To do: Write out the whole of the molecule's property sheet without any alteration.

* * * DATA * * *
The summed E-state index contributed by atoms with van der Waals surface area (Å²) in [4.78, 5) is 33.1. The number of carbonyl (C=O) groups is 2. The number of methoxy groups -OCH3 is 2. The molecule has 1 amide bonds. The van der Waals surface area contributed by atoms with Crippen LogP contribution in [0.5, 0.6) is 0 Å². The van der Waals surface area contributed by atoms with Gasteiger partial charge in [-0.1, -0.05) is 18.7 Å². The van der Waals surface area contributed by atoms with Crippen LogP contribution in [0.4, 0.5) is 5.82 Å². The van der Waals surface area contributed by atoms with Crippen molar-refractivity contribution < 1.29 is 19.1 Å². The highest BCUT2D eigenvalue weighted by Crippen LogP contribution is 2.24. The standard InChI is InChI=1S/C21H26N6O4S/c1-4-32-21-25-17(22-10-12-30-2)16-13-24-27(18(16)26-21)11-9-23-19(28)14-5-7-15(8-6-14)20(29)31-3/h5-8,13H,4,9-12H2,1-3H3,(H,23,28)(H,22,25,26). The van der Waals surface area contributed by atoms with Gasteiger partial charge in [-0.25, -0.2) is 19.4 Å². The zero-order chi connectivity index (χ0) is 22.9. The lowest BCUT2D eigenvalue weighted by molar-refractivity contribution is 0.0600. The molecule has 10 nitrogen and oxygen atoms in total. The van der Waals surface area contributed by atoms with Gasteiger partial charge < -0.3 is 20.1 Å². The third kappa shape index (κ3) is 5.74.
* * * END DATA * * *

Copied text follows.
The summed E-state index contributed by atoms with van der Waals surface area (Å²) in [4.78, 5) is 33.1. The number of carbonyl (C=O) groups is 2. The number of methoxy groups -OCH3 is 2. The molecule has 1 amide bonds. The van der Waals surface area contributed by atoms with Crippen LogP contribution in [0.5, 0.6) is 0 Å². The van der Waals surface area contributed by atoms with Gasteiger partial charge in [-0.1, -0.05) is 18.7 Å². The van der Waals surface area contributed by atoms with Crippen LogP contribution in [0.4, 0.5) is 5.82 Å². The van der Waals surface area contributed by atoms with Crippen molar-refractivity contribution < 1.29 is 19.1 Å². The highest BCUT2D eigenvalue weighted by Crippen LogP contribution is 2.24. The standard InChI is InChI=1S/C21H26N6O4S/c1-4-32-21-25-17(22-10-12-30-2)16-13-24-27(18(16)26-21)11-9-23-19(28)14-5-7-15(8-6-14)20(29)31-3/h5-8,13H,4,9-12H2,1-3H3,(H,23,28)(H,22,25,26). The van der Waals surface area contributed by atoms with Gasteiger partial charge in [-0.25, -0.2) is 19.4 Å². The zero-order chi connectivity index (χ0) is 22.9. The lowest BCUT2D eigenvalue weighted by molar-refractivity contribution is 0.0600. The molecule has 10 nitrogen and oxygen atoms in total. The van der Waals surface area contributed by atoms with Gasteiger partial charge < -0.3 is 20.1 Å². The third kappa shape index (κ3) is 5.74.